This might sound silly, but I am destined to do something great with life. Perhaps we should all feel this way to some degree. It drives my intrinsic motivation haywire and might explain my joining the military to be a physician. This might also explain why I feel a lurking presence telling me I should be doing more. I want to do something great, but I cannot tell you what that is yet. If it’s not medicine, I want it to be a book.
My greatest goal in life is to write a novel. Nothing like the ramblings in this blog, mind you, but something more legitimate. There’s a story I have been wanting to tell for quite some time. Still cannot figure out how I want it to end though. Maybe I’ll figure it out as I put the pieces together and start letting my stream of consciousness take over into something of substance.
An unfortunate thing about creative writing: I am most motivated in times of emotional despair. Words come easily when my amygdala is on fire. Probably related to why the most amazing artists have the most tragic backgrounds. I will use that as one of my explanations for the gaps in my blog posts during medical school: I am having a great time and do not feel the need for writing to be an outlet for negative energy anymore. I think I need a new approach: channeling my positive energy into writing as much as I use it as an emotional outlet.
In other news, I turned 25 on Friday. Celebrated at the Cheesecake Factory (my fave) and received warm wishes from friends and family all over. Birthdays 23 and 24 don’t feel like too long ago, yet so much has happened in the past couple years, let alone the past few months. For one, my first-author manuscript about hippocampal volume changes in childhood-onset schizophrenia has been accepted for publication in Psychological Medicine! Achieving a first-author publication has been a dream since I first looked into working at NIH. I have experienced my fair share of projects falling through last minute, as is the case with medical research. I am lucky to have a few co-authorships, but achieving that first-author was a battle and great success.
For anyone curious about post-winter break USU curriculum, CPR (cardio-pulmonary-renal) and Neuroscience modules have certainly lived up to their reputations. Most organized modules but also the most difficult. Rumor has it that school is much easier during GI module, which seems like a break in comparison. Honestly though, in CPR I began relaxing more and successfully struck a balance in this work-life business that people say you lose during medical school.
Medical school is about balancing priorities. Mine are academics, mental wellness, physical health, and family/friends (I show up to the important things)… with my priorities in that order on a normal school day. Others likely have a different order, especially if they have children, focus on extracurricular organizations, or are social butterflies. We all have our own methods of studying and we all have our own methods of decompressing. You do you.
CPR was a great opportunity to find that balance, and I have kept it up in Neuroscience. The module directors in both of these modules are beyond accessible and approachable; faculty members genuinely want their students to succeed. I watch a lot of television these days, but I feel my time spent studying is more high quality (I will let you know if I am singing a new tune after Tuesday’s midterms). CPR and Neuroscience have Dean’s Time galore (2-3 free afternoons a week), making it easier to keep up with the material. I find this is the case more so with Neuroscience because CPR had dozens of assignments due (plus I was not a huge fan of the graded small group sessions), but the nice thing in CPR was having a full week dedicated to both midterms and finals. My preferred study style is old school: by myself, with papers and notebooks. Some other classmates prefer the group style and/or computers/tablets.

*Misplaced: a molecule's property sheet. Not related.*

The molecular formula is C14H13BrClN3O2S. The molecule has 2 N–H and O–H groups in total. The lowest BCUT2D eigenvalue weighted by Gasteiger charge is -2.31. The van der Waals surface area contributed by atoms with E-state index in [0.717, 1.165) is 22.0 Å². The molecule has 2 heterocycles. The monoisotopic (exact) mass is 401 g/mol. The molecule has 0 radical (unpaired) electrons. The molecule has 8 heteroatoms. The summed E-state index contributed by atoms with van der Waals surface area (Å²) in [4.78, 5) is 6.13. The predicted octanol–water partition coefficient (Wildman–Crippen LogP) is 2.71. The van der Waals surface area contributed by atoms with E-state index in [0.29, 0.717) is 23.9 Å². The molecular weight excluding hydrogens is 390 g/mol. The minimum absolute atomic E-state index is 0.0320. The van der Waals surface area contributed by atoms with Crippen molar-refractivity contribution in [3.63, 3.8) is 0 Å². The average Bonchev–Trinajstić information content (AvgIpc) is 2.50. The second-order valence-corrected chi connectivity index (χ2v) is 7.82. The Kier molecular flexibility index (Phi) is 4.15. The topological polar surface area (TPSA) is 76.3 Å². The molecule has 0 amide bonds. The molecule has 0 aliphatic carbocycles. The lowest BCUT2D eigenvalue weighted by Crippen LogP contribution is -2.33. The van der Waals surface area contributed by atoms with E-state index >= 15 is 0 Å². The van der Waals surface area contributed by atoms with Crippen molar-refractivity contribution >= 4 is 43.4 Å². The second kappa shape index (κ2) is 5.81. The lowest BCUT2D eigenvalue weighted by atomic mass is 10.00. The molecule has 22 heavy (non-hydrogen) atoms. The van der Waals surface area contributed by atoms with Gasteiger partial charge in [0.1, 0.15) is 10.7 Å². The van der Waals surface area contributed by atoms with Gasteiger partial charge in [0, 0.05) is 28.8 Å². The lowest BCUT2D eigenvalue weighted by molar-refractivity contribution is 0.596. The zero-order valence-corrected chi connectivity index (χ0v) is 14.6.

Our combat medical skills classes have been pretty cool the past few rounds. Military Medicine is an overarching module we have interspersed in our curriculum. We’ve learned how to intubate and other methods of establishing an airway, how to appropriately assess a patient at a scene and safely transport them, and we’ve done basic IVs on each other. Later this week, we will be doing more advanced IV techniques (still on each other) that involve injecting local anesthetics. I’m both excited and terrified! [Note: no one is pressured to perform the procedures or to have IVs done on them, but most people do. The goal is that we know the process and are familiar with these techniques during our preclerkship years].
Life has been treating me well. Today is actually the first day in two months that I have not had a low-grade fever, and I am finally recovering from an unfortunate bout of pneumonia. Oh right, my other explanation for not updating my blog… The Saturday after our CPR midterms, I went on a 7-hour GoRuck event romping around DC with some Air Force buddies. I had a sore throat before the event, which likely predisposed me to catching something more serious. I progressed to full-blown “I have never felt so awful in my entire life” within 24 hours and lost 8 pounds in the first week. Don’t worry, I got my appetite back pretty quickly and found those pounds again. All that matters is I am finally feeling well and got my much-needed energy back, hence motivation to write 🙂
Well, that’s all I have for now. Neuroscience is certainly my favorite module thus far — coming from a Neuroscience major who wants to specialize in something related to Neurology/Psychiatry. No matter your interests, opening a human skull and dissecting brains are surreal and truly amazing.
Stay tuned for an up-to-date COT packing list for those of you heading to Alabama this summer. TBA in a future blog post.